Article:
Horn might be a big underdog, but he is a former Olympian, is undefeated, has a crowd-pleasing style and has certainly come off as confident in the buildup to the fight.
"I have just been putting everything into it, training very hard, and I think all of that is going to pay off for me," said Horn, who is Pacquiao's mandatory challenger. "Manny Pacquiao is going to be surprised about what I take to him in the ring."
"To me, not being known as a fighter -- that might be handy in this fight, as in Manny has not been able to study what I can do and maybe underestimate me in this fight," Horn added. "And in the same way, Pacquiao has fought so many tough guys that we all know and have watched, so he has definitely got the experience on me. But will he use that experience? We will see."
Said Glenn Rushton, Horn's trainer: "Jeff is a fierce competitor. He is very determined, especially with his big heart. He hates losing at anything, whether it is poker or table tennis or whatever it is. He is one of those people that just has to win, and I think that has been a real motivating factor. We know we are fighting one of the greatest fighters of all time, and we are very mindful and respect Manny Pacquiao's abilities."
Many would prefer to see Pacquiao (59-6-2, 38 KOs) take on a more highly regarded opponent, such as unified titlist Keith Thurman (though he is out for the rest of the year with an injury) or titleholder Errol Spence Jr. or even former titleholder Danny Garcia. Those are hard bouts to make because of the fighters' alliance with Arum rival Al Haymon, not to mention the huge purses both sides would demand for fights that are not guaranteed commercial hits.
Pacquiao, boxing's only eight-division world champion, brushed aside the question about why he would fight such an unknown opponent with a thin résumé.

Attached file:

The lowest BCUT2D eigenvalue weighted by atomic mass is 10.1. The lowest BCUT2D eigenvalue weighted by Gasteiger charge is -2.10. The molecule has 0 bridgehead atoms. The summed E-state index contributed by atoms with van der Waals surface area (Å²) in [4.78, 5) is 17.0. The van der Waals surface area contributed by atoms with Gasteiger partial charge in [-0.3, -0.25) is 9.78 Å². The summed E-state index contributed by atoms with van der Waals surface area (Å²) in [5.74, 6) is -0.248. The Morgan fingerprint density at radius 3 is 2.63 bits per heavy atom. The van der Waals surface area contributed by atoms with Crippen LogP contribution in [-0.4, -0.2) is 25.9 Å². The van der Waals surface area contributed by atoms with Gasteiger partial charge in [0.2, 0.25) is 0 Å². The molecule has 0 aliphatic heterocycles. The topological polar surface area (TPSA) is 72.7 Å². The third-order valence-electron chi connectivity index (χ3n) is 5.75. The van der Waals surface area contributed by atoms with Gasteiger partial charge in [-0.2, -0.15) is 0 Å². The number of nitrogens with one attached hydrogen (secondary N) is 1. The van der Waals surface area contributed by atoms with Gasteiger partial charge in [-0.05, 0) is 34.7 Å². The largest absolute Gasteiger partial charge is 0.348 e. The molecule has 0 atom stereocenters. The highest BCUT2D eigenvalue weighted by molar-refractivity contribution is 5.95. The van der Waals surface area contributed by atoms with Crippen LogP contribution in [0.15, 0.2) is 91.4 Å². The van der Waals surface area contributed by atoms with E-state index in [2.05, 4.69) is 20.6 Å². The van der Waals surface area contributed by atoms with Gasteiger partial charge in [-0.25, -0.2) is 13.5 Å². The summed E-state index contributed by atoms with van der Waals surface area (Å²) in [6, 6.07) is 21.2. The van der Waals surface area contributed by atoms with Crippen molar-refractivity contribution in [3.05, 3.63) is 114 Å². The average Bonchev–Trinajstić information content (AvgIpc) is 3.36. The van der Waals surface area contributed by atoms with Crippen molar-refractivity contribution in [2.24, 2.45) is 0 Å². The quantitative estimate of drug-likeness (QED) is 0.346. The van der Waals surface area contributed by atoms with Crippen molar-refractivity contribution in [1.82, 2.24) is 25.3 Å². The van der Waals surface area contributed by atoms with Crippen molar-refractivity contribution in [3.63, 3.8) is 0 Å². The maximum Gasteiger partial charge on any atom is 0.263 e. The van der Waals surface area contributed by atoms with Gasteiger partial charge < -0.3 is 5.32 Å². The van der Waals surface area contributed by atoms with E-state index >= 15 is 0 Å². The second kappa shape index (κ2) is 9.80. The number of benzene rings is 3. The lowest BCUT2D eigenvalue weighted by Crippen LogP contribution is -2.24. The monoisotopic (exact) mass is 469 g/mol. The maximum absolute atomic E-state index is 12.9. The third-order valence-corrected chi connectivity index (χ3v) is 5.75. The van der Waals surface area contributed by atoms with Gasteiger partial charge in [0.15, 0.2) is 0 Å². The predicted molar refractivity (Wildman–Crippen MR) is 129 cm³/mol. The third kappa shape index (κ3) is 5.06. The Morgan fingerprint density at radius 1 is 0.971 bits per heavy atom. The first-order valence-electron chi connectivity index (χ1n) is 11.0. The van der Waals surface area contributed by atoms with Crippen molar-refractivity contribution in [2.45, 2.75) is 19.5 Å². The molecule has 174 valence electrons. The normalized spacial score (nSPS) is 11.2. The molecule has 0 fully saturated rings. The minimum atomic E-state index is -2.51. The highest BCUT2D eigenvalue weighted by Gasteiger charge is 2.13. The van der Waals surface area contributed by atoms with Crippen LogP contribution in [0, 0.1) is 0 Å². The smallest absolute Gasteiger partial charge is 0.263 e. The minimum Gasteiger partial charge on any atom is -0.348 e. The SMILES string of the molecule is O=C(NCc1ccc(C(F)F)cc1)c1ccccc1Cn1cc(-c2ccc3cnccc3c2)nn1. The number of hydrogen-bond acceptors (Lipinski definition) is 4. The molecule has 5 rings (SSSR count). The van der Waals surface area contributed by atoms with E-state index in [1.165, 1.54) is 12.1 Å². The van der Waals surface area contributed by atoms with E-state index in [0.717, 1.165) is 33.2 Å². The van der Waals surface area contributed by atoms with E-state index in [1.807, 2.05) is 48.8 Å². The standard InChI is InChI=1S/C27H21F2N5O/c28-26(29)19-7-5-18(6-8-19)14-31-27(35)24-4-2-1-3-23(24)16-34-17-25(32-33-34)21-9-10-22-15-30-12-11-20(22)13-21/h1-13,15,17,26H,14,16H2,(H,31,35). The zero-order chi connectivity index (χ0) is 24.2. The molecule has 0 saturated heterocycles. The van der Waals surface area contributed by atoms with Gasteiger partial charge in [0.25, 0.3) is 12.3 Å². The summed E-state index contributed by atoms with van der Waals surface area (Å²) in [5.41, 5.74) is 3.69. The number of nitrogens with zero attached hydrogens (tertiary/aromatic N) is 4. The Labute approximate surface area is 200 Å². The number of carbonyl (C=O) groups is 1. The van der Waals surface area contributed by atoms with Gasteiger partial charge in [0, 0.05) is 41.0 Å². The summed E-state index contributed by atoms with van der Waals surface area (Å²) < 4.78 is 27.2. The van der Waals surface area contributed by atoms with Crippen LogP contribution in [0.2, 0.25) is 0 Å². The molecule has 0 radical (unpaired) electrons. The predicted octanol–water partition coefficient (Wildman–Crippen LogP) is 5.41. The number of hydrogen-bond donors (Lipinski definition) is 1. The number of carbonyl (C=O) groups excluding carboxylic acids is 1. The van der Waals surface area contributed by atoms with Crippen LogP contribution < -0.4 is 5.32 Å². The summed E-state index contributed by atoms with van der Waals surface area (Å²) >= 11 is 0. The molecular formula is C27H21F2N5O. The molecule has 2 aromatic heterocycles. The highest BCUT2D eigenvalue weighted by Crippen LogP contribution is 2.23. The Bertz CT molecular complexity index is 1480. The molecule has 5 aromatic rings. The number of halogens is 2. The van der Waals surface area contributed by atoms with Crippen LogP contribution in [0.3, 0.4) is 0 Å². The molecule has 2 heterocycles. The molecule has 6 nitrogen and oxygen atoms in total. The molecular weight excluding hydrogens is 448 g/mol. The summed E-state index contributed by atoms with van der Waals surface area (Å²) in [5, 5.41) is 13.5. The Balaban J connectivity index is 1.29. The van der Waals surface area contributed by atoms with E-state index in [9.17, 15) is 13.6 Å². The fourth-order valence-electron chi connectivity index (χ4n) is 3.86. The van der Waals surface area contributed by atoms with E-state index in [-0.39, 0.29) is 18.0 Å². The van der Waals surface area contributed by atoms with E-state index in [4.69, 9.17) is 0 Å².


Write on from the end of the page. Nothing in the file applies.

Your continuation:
"It is good to fight in a country that you haven't fought in before and to give a chance to Jeff," Pacquiao said. "He is undefeated, and it is good to give him a chance.
"Jeff Horn is OK. I've watched video of his fights. He brings a lot of action into the ring. I know what he is feeling. I remember everything about my first world title fight."
There is a strong chance -- should Pacquiao win, and perhaps win another fight in the fall in the Philippines, and should Terence Crawford defeat Julius Indongo on Aug. 19 to unify all four junior welterweight titles -- that, come next spring, Crawford will move up to welterweight and finally get the crack at Pacquiao he has wanted. It's a fight Arum said he hopes to make.
So as that fight marinates, Arum made the deal for Pacquiao to fight Horn in Australia, forgoing U.S. pay-per-view, and even an offer from HBO to televise it on the network, to go with ESPN.
"Manny is a level above the ordinary fighter. He is now in the Senate in the Philippines," Arum said. "He thinks in terms of the people, and he did say to me, 'I want this fight seen in America, which has been so good to me, by as many people as possible, for free.' We were able to make a deal with ESPN, and we will have, by far, the most people to ever watch a Manny Pacquiao fight. ...
"So in effect I think it should be viewed as a gift to the American public, by Manny Pacquiao, who has spent so much time and so much effort and has done great things in the United States. I think it's wonderful that this fight is being shown on free television and, yes, I hope that many more fights will be shown on free-to-air television."